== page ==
I was reading (Countable) partition generated $\sigma$-algebra but I can't understand few parts.

First, we know that in order to show that a partion $\mathcal{C}=\left\{C_{1},C_{2},...,C_{n}\right\}$ of a set E, generates a sigma algebra that contains all the unions of elements of C, we have to do the following steps:

  1. We define the sigma algebra $\sigma(\mathcal{C})$

  2. We also define $\mathcal{E}$ that we want to show that is generated from $\mathcal{C}$ as $\mathcal{E}=\left\{\bigcup_{i\in I}C_{i}:I\subset \mathbb{N}\right\} $ and we show that is sigma algebra

  3. And the last part is to show that $\sigma(C)=\mathcal{E}$

Back to the proof, at first step, they show that

E $\in \mathcal{C}$: $\mathcal{C}$ is a partition of E, so $\cup \mathcal{C}=E.$ Since $\mathcal{C}$ is countable, $\cup \mathcal{C}$ is the union of countably many members of $\mathcal{C}$.

But we shouldn't do that $E\in\mathcal{E}$ and not $E\in \mathcal{C}$? As we want to show that $\mathcal{E}$ is a sigma algebra.

And on the third part of the proof, they show that

$\mathcal{E}$ is closed under complement: Let $A \in \mathcal{C}$, so there exists a countable $\mathcal{C}_A \subseteq \mathcal{C}$ such that $A = \cup \mathcal{C}_A.$ Let $\mathcal{D} = \mathcal{C} \setminus \mathcal{C}_A$; then $\mathcal{D}$ is a countable subset of $\mathcal{C}$, and if $D =\cup \mathcal{D},$ then $D \in \mathcal{C}.$ Since $\mathcal{C}$ is a partition on E, $D = E \setminus A = A^c$, and so $A^c\in \mathcal{C}$.

But how do we conclude that $\mathcal{E}$ is closed under complements? Here we showed that C is closed under complements. And also what is this $\mathcal{C}_{A}$? Is it a new partition that contains A?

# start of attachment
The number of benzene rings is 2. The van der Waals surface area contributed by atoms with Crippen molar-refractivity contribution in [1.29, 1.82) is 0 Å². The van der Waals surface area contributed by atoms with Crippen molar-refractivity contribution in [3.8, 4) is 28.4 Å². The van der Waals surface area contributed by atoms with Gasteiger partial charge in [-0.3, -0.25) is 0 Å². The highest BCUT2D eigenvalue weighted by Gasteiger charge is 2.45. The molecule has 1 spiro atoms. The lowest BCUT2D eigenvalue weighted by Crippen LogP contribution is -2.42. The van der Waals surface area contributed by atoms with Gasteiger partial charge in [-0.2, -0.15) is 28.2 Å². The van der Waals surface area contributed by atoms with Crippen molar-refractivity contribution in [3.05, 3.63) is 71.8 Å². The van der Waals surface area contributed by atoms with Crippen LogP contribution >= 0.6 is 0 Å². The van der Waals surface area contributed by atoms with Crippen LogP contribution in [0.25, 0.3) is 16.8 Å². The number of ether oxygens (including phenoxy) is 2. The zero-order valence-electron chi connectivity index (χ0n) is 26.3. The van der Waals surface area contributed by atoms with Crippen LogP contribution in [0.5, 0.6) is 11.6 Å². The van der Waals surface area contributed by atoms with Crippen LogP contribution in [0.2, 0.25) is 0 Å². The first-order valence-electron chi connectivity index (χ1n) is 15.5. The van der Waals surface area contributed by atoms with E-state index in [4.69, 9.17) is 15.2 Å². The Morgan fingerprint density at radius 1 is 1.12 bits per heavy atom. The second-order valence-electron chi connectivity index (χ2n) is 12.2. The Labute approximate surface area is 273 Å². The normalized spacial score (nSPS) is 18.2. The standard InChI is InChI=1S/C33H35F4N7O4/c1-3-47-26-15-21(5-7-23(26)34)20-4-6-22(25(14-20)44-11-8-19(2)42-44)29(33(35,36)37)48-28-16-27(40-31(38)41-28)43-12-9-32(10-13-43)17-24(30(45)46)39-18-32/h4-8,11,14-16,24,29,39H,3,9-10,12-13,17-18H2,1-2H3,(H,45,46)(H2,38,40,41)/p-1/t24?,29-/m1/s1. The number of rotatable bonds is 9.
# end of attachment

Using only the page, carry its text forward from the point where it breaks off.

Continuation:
Any advice would be helpful.

  • $\begingroup$ I think there are a lot of notational issues here, you have a $C$ disappearing, a $\mathcal{C}$ appearing, etc. Perhaps you should read again and correct these notations to understand it better $\endgroup$ Commented Nov 8, 2017 at 7:01
  • $\begingroup$ You are correct, I fixed it but I'm still confused $\endgroup$ Commented Nov 8, 2017 at 8:16
  • $\begingroup$ I am confused trying to read your question. You said: "But we shouldn't do that $E\in\mathcal{E}$ and not $E\in \mathcal{E}$??" What's the difference between $E\in\mathcal E$ and $E\in\mathcal E$???? $\endgroup$
    – bof
    Commented Nov 8, 2017 at 9:37

1 Answer 1


The high level structure of the proof is as follows.

  1. Show $\mathcal E$ is a sigma algebra.
  2. Show $\mathcal C\subseteq\mathcal E$.
  3. Therefore, $\sigma(\mathcal C)\subseteq\mathcal E$.
  4. Show that $\mathcal E\subseteq\sigma(\mathcal C)$.
  5. Therefore $\sigma(\mathcal C)=\mathcal E$.

The proof in the question you linked to is purely trying to prove point (1). However, there are many typos in the question, which are understandably causing confusion.

(1) $E\in\mathcal C$ is false. The author is in fact showing $E\in\mathcal E$, by expressing $E$ as a countable union of elements of $\mathcal C$.

(2) There are no typos in part two, but the author is implicitly using the fact that a countable union of countable families of sets is again a countable union of those sets.

(3) We want to show $\mathcal E$ is closed under complements, so we should take $A\in\mathcal E$ and show $A^c\in\mathcal E$. This is what the author meant, $A\in\mathcal C$ is a typo. If $A\in\mathcal E$, then by definition $A$ is a union of some family of sets in $\mathcal C$, the author calls that family $\mathcal C_A$. We then show that $A^c$ is in fact the union of $(C_A)^c$, and thus is an element of $\mathcal E$.

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